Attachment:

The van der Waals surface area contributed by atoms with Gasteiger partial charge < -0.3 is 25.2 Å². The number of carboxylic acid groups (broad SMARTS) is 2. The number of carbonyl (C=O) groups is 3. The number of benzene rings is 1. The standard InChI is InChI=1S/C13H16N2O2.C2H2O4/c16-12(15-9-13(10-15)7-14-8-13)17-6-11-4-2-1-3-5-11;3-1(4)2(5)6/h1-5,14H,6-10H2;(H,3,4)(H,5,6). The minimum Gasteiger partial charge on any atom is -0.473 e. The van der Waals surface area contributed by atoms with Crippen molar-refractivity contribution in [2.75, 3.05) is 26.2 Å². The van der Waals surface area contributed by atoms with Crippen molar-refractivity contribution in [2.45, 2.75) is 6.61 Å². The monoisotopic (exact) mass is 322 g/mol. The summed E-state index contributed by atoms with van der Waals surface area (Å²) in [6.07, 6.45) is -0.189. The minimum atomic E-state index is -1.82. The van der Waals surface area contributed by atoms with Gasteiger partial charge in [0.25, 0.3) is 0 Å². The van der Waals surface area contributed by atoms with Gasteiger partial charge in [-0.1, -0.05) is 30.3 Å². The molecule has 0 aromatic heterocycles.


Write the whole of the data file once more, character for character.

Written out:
The van der Waals surface area contributed by atoms with Gasteiger partial charge < -0.3 is 25.2 Å². The number of carboxylic acid groups (broad SMARTS) is 2. The number of carbonyl (C=O) groups is 3. The number of benzene rings is 1. The standard InChI is InChI=1S/C13H16N2O2.C2H2O4/c16-12(15-9-13(10-15)7-14-8-13)17-6-11-4-2-1-3-5-11;3-1(4)2(5)6/h1-5,14H,6-10H2;(H,3,4)(H,5,6). The minimum Gasteiger partial charge on any atom is -0.473 e. The van der Waals surface area contributed by atoms with Crippen molar-refractivity contribution in [2.75, 3.05) is 26.2 Å². The van der Waals surface area contributed by atoms with Crippen molar-refractivity contribution in [2.45, 2.75) is 6.61 Å². The monoisotopic (exact) mass is 322 g/mol. The summed E-state index contributed by atoms with van der Waals surface area (Å²) in [6.07, 6.45) is -0.189. The minimum atomic E-state index is -1.82. The van der Waals surface area contributed by atoms with Gasteiger partial charge in [0.25, 0.3) is 0 Å². The van der Waals surface area contributed by atoms with Gasteiger partial charge in [-0.1, -0.05) is 30.3 Å². The molecule has 0 aromatic heterocycles.